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The Wise Foolishness of I Wish

I wish there were more films like I Wish: films that capture the wise foolishness and foolish wisdom of children without making them into miniature adults. Films that take seriously the efforts of children to deal with pain they can barely comprehend without getting maudlin or goopy. Films that deal in moral tragedy without making a monster of anyone involved and do it with such deftness that the ordinary joy of life, the joy that persists despite tragedy, is not obscured.

Phew! It’s hard to write about such films. Already I’ve made I Wish sound like heavier going than it is. For what it’s worth, most of these observations showed up only in hindsight. While I was watching I was just enjoying director Hirokazu Koreeda’s meandering story of a 12-year-old boy and his adventures. And marveling a little at how he caught the way children are connected to their family while simultaneously inhabiting their own little worlds.

Twelve-year-old Koichi lives with his mother in Kagoshima, Japan, next to a smoldering volcano that covers everything with a fine layer of ash. The ash-grime is a fine image, because Koichi’s world is stained with his parents’ divorce. His younger brother chose to live with his father in far-off Hakata, and so the separation is doubly painful. When Koichi wishes that the volcano would erupt just so that his mother would have to move back in with his father, it feels right — his pain blinds him to the horror such an event would inflict on others.

But Koichi isn’t a mopey, broken wretch. He has friends, he loves his mother, and he works with his grandfather to make old-timey cakes for hungry travelers on the new bullet train. That train becomes the source of Koichi’s hope. He believes that if he can witness two such trains passing each other, the energy created by their passing will grant his wish. Or rather, he doesn’t quite believe it, but he wants to believe it, and that’s reason enough to try. The wise foolishness of children.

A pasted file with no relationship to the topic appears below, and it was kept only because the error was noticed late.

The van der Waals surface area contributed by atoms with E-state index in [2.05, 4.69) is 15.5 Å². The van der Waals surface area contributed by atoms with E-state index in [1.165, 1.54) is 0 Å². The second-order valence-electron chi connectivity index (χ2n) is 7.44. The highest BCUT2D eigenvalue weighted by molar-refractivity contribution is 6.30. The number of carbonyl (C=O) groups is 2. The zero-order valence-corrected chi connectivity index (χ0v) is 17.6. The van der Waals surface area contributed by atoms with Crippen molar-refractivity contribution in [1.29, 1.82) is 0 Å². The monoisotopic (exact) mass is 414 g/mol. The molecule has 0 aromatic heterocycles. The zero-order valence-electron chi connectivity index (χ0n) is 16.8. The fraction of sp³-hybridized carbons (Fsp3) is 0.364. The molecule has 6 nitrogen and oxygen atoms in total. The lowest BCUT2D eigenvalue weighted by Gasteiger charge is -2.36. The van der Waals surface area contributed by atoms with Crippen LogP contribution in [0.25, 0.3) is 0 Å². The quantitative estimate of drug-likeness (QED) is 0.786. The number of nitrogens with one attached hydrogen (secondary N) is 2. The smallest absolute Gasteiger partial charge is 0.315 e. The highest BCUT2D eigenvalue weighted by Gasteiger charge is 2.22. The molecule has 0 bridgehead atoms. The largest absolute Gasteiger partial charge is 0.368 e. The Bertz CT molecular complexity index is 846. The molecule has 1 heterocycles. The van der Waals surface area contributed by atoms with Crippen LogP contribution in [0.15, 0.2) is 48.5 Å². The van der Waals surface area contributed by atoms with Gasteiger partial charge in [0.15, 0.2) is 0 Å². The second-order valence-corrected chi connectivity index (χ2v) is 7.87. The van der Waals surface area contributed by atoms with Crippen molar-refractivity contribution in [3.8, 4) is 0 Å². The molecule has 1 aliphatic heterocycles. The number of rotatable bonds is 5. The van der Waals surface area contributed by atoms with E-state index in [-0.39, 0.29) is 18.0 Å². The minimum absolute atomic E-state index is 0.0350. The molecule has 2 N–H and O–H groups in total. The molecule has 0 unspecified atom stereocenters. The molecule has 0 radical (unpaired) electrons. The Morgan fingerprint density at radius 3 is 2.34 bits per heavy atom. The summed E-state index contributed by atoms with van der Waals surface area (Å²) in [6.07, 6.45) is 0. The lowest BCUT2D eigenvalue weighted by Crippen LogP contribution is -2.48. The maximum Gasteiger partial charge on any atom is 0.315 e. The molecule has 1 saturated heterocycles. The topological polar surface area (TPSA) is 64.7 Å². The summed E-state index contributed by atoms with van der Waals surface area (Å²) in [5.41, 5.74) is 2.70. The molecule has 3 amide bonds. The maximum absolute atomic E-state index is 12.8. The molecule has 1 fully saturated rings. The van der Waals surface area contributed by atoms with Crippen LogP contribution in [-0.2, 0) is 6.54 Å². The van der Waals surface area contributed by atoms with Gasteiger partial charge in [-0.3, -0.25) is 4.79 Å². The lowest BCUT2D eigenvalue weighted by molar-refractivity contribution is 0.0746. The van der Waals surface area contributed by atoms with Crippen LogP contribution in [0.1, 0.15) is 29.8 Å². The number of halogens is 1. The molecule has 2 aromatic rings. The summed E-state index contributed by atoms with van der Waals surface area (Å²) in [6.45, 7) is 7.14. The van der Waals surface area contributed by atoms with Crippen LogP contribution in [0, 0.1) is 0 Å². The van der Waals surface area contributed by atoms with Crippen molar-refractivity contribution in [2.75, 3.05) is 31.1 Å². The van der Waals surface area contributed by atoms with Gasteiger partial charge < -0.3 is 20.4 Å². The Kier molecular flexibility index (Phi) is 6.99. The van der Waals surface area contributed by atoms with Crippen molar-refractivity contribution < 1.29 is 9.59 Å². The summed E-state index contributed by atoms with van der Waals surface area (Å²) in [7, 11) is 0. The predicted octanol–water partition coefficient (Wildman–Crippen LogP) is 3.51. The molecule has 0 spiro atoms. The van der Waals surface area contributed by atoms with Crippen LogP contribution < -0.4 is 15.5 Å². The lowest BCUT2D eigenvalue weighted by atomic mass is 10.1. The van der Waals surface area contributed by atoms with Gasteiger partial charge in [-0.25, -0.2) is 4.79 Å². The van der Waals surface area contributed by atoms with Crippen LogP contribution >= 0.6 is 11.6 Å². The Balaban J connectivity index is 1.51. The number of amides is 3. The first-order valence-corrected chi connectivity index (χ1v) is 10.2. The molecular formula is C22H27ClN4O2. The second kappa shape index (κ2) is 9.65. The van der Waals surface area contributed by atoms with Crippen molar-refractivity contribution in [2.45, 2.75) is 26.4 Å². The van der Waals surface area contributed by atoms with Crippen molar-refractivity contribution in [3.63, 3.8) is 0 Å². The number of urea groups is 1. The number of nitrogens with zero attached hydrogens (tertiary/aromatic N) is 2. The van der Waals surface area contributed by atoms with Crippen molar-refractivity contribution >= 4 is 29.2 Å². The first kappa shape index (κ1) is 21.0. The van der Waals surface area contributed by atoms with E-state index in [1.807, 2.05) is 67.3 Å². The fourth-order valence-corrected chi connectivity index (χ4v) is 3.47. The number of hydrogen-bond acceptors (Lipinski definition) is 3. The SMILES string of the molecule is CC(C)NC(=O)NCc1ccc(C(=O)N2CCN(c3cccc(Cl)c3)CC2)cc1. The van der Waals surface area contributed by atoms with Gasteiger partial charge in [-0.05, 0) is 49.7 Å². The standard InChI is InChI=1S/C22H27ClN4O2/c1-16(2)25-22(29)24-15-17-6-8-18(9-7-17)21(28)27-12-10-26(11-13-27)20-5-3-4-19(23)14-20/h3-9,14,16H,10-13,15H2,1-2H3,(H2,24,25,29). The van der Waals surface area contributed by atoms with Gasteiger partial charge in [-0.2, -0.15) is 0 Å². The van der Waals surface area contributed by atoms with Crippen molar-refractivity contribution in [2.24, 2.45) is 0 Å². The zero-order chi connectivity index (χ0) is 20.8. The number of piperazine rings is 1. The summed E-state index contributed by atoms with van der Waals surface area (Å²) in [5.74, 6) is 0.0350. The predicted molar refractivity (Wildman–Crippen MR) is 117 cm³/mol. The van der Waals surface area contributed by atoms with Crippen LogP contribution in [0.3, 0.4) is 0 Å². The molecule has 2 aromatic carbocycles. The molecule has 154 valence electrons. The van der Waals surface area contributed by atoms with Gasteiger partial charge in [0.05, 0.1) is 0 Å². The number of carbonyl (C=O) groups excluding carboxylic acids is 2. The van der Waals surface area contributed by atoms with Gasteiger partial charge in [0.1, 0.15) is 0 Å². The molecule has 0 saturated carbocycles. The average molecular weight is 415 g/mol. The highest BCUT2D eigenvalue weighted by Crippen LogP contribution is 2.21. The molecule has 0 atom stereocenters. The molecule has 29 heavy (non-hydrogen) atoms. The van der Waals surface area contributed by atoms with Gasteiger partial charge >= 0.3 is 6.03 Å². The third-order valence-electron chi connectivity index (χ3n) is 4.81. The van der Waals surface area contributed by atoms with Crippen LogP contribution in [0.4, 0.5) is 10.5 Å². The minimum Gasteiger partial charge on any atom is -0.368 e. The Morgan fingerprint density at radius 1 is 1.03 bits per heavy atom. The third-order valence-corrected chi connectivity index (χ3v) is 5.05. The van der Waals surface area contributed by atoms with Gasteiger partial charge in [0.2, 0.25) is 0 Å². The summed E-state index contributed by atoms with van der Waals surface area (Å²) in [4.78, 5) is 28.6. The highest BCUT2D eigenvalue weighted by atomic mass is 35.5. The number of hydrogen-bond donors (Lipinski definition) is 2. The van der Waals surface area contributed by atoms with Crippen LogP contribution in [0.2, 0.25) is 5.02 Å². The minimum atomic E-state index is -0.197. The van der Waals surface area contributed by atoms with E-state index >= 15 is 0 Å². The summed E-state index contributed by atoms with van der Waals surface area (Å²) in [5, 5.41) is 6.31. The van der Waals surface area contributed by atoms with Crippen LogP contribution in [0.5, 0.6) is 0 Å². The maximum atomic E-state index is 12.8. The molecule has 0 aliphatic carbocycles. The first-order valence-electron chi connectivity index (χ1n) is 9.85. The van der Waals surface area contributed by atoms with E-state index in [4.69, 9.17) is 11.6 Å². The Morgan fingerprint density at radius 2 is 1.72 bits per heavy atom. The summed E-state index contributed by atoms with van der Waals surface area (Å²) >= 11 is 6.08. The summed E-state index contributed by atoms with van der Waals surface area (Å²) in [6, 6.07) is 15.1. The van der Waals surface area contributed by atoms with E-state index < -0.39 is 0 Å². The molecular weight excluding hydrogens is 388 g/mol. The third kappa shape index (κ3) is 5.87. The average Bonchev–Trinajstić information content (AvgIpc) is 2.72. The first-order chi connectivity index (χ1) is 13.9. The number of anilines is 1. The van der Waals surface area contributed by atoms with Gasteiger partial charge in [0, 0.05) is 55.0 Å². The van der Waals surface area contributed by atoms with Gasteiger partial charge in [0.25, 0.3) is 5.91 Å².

Opens June 8 at the Reading Gaslamp.

★★★★

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I wish there were more films like I Wish: films that capture the wise foolishness and foolish wisdom of children without making them into miniature adults. Films that take seriously the efforts of children to deal with pain they can barely comprehend without getting maudlin or goopy. Films that deal in moral tragedy without making a monster of anyone involved and do it with such deftness that the ordinary joy of life, the joy that persists despite tragedy, is not obscured.

Phew! It’s hard to write about such films. Already I’ve made I Wish sound like heavier going than it is. For what it’s worth, most of these observations showed up only in hindsight. While I was watching I was just enjoying director Hirokazu Koreeda’s meandering story of a 12-year-old boy and his adventures. And marveling a little at how he caught the way children are connected to their family while simultaneously inhabiting their own little worlds.

Twelve-year-old Koichi lives with his mother in Kagoshima, Japan, next to a smoldering volcano that covers everything with a fine layer of ash. The ash-grime is a fine image, because Koichi’s world is stained with his parents’ divorce. His younger brother chose to live with his father in far-off Hakata, and so the separation is doubly painful. When Koichi wishes that the volcano would erupt just so that his mother would have to move back in with his father, it feels right — his pain blinds him to the horror such an event would inflict on others.

But Koichi isn’t a mopey, broken wretch. He has friends, he loves his mother, and he works with his grandfather to make old-timey cakes for hungry travelers on the new bullet train. That train becomes the source of Koichi’s hope. He believes that if he can witness two such trains passing each other, the energy created by their passing will grant his wish. Or rather, he doesn’t quite believe it, but he wants to believe it, and that’s reason enough to try. The wise foolishness of children.

Opens June 8 at the Reading Gaslamp.

★★★★

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